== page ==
Current and former politicians agree investment will be affected by Brexit but they have different views regarding the impact on the energy sector.
Brexit gives the UK the opportunity to set its own rules and control the power sector, according to Alan Duncan, MP for Rutland and Melton.
Speaking to ELN after the UK voted to leave the EU he said: “You can still get a good return on your investment and we of course will be able to make our own rules if you like, our own competition policies so we will be in control so in that sense it could be an advantage but there will be currency fluctuations now so people will have to factor in their investment decisions a larger degree of political and currency risk than they had to do before.”
However, he also believes a “two-year or longer period of negotiation” could make people “suspend investment decisions”.
Political Commentator Alastair Campbell agrees investment in the medium term “is not going to be good”.
Mr Campbell, who worked as Director of Communications and Strategy for former PM Tony Blair told ELN: “In the medium term I would say that it’s not going to be good and that would appear to be the obvious response from the markets so as to how that gets stabilised, I don’t know. The economy, the government’s obviously trying to reassure markets and tell people the fundamentals are strong and so forth but the words can only go so far. We all know that in a globalised economy we have a situation where companies can move.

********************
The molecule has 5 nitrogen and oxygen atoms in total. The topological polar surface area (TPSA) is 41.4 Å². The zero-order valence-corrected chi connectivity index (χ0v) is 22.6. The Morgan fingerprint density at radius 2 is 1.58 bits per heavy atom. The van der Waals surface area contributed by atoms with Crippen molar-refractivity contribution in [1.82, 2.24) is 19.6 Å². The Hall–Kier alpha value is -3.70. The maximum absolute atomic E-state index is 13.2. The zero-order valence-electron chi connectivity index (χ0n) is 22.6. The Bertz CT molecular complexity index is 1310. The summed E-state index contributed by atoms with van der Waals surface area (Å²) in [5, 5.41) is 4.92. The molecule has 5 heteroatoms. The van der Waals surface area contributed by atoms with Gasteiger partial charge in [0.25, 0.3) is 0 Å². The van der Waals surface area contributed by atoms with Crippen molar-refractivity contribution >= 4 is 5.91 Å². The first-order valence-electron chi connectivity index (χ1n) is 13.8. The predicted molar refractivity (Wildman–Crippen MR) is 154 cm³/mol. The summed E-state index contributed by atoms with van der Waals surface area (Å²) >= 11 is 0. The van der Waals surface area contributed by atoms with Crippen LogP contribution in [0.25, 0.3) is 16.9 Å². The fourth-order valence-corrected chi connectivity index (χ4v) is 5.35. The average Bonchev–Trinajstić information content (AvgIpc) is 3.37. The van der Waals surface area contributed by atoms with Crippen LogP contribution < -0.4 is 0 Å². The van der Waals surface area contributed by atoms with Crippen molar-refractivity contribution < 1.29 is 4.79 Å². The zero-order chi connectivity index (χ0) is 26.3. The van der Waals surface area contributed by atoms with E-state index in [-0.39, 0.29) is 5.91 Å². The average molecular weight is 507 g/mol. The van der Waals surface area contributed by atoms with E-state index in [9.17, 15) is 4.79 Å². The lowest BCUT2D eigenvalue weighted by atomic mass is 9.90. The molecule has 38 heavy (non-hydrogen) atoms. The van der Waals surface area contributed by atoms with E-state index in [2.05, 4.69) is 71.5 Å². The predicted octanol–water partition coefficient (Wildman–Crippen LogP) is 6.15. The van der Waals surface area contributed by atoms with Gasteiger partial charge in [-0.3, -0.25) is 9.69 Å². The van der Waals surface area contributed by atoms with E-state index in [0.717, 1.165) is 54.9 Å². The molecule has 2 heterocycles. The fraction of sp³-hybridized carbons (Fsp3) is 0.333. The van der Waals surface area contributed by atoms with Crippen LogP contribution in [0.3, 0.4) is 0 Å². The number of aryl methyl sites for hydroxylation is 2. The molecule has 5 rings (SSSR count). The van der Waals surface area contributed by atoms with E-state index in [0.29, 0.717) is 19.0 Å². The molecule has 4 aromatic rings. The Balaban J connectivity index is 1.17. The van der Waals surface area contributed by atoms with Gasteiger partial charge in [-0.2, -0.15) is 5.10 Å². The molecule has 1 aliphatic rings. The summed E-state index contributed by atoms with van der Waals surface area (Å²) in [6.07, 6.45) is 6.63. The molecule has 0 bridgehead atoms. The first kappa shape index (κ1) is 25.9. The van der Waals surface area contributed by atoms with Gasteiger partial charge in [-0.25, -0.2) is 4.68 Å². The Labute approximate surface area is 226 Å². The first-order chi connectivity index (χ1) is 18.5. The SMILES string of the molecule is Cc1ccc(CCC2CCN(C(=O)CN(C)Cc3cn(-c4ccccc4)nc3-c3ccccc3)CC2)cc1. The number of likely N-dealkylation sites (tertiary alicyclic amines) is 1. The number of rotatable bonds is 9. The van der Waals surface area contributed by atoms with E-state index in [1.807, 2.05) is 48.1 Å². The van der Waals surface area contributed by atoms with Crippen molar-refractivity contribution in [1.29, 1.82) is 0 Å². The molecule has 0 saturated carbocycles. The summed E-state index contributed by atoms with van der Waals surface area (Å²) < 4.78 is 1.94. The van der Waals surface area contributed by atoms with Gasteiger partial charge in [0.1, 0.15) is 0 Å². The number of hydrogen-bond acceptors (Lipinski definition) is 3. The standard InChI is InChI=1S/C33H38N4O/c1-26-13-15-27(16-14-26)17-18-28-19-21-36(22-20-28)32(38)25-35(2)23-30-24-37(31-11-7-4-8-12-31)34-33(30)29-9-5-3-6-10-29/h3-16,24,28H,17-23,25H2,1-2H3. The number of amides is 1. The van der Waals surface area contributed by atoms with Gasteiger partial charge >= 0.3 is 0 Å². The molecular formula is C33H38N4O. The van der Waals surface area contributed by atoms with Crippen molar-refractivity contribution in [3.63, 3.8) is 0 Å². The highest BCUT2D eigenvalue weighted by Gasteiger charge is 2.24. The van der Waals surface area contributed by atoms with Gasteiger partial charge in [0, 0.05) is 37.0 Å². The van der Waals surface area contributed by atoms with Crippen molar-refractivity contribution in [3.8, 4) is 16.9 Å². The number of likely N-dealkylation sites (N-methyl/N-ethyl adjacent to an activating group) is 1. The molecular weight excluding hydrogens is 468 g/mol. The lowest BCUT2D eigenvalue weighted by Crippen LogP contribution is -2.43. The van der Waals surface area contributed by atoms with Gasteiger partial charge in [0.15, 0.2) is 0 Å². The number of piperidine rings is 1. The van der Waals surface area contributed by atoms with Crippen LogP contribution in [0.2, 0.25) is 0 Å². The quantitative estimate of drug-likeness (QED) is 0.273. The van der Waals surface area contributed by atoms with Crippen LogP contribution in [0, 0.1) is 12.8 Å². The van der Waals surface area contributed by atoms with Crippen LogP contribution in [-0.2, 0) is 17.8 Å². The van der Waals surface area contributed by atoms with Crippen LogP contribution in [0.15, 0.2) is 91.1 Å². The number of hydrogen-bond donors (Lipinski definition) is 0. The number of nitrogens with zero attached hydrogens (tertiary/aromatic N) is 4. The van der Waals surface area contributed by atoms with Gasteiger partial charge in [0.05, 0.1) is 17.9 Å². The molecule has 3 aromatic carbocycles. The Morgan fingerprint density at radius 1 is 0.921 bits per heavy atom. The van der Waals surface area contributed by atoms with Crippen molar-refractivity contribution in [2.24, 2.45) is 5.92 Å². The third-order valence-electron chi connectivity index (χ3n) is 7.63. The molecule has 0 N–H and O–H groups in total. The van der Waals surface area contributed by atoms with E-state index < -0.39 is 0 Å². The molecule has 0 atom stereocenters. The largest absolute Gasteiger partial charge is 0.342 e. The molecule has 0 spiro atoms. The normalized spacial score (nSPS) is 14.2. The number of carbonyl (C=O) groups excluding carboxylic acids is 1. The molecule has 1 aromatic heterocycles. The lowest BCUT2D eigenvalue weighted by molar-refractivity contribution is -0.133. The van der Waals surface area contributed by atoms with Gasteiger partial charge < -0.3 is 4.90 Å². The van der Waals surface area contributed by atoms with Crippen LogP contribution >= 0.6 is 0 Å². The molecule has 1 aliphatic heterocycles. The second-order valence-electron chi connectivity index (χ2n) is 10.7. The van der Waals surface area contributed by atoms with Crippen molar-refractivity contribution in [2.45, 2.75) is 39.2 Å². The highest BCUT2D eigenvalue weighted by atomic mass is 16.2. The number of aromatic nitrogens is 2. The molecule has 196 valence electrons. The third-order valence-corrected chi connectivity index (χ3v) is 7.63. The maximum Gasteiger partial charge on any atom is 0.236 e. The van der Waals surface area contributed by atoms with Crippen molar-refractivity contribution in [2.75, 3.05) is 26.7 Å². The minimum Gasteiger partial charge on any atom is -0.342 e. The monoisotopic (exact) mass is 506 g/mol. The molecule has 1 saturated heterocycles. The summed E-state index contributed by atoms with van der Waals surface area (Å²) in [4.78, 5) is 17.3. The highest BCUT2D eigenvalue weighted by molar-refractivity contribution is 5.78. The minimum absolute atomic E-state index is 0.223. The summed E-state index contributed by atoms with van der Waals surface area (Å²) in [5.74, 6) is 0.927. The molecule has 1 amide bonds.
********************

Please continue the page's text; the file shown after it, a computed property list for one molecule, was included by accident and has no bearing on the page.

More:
“I think if you had a few really big brand names who suddenly said ‘you know what? we are not staying there, we can’t be in the single market’ people will start to rue what they’ve done I fear.”
The energy sector is “partially insulated” from Brexit because it “depends very much on global factors”, said former Business Secretary Vince Cable.
He added although oil and gas prices are the main drivers in the industry, the “general investment climate is not going to be good for a while”.
However, John Redwood, MP for Wokingham said the UK would have “national control” over energy policies once it leaves the EU.
He also believes energy bills will be lower for households following former Mayor of London Boris Johnson’s pledge to cut the VAT.
Mr Redwood added: “We’ll get our money back that we currently have to give as contribution to the European Union and we promised that we would get rid of VAT, the European tax on fuel and that’s what we want to do. We are urging the government to do that as soon as possible and that would take 5% off everybody’s domestic fuel bill.”
Stanley Johnson, environmentalist and father of leader of the Leave campaign Boris Johnson, calls for a new green taskforce to negotiate the UK’s exit from the EU.